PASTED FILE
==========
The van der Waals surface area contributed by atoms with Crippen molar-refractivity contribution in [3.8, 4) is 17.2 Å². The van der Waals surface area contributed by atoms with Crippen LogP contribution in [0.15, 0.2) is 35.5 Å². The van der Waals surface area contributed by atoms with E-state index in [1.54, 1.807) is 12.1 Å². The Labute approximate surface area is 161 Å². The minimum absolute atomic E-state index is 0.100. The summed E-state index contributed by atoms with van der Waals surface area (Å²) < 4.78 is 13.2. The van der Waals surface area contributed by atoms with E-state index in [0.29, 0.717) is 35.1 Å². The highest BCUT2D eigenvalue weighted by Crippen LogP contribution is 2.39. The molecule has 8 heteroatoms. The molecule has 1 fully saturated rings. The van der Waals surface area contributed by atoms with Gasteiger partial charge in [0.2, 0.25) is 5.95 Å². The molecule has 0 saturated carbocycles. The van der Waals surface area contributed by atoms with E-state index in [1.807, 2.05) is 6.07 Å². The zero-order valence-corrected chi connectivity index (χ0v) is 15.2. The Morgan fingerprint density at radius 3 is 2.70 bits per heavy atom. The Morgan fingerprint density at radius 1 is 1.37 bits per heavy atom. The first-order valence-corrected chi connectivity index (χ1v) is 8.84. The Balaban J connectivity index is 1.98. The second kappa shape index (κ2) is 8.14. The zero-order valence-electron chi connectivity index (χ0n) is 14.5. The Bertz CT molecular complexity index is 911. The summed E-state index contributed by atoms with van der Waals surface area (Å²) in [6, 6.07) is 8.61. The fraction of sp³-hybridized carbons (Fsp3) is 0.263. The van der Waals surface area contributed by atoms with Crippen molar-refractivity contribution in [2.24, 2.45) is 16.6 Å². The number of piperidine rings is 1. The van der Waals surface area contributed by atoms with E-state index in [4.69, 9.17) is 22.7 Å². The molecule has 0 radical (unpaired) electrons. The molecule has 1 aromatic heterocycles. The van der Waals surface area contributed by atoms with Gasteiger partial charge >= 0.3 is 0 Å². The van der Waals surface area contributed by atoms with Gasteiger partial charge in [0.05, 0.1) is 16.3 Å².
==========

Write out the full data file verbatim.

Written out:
The van der Waals surface area contributed by atoms with Crippen molar-refractivity contribution in [3.8, 4) is 17.2 Å². The van der Waals surface area contributed by atoms with Crippen LogP contribution in [0.15, 0.2) is 35.5 Å². The van der Waals surface area contributed by atoms with E-state index in [1.54, 1.807) is 12.1 Å². The Labute approximate surface area is 161 Å². The minimum absolute atomic E-state index is 0.100. The summed E-state index contributed by atoms with van der Waals surface area (Å²) < 4.78 is 13.2. The van der Waals surface area contributed by atoms with E-state index in [0.29, 0.717) is 35.1 Å². The highest BCUT2D eigenvalue weighted by Crippen LogP contribution is 2.39. The molecule has 8 heteroatoms. The molecule has 1 fully saturated rings. The van der Waals surface area contributed by atoms with Gasteiger partial charge in [0.2, 0.25) is 5.95 Å². The molecule has 0 saturated carbocycles. The van der Waals surface area contributed by atoms with E-state index in [1.807, 2.05) is 6.07 Å². The zero-order valence-corrected chi connectivity index (χ0v) is 15.2. The Morgan fingerprint density at radius 3 is 2.70 bits per heavy atom. The Morgan fingerprint density at radius 1 is 1.37 bits per heavy atom. The first-order valence-corrected chi connectivity index (χ1v) is 8.84. The Balaban J connectivity index is 1.98. The second kappa shape index (κ2) is 8.14. The zero-order valence-electron chi connectivity index (χ0n) is 14.5. The Bertz CT molecular complexity index is 911. The summed E-state index contributed by atoms with van der Waals surface area (Å²) in [6, 6.07) is 8.61. The fraction of sp³-hybridized carbons (Fsp3) is 0.263. The van der Waals surface area contributed by atoms with Crippen molar-refractivity contribution in [2.24, 2.45) is 16.6 Å². The number of piperidine rings is 1. The van der Waals surface area contributed by atoms with E-state index in [4.69, 9.17) is 22.7 Å². The molecule has 0 radical (unpaired) electrons. The molecule has 1 aromatic heterocycles. The van der Waals surface area contributed by atoms with Gasteiger partial charge >= 0.3 is 0 Å². The van der Waals surface area contributed by atoms with Gasteiger partial charge in [0.05, 0.1) is 16.3 Å².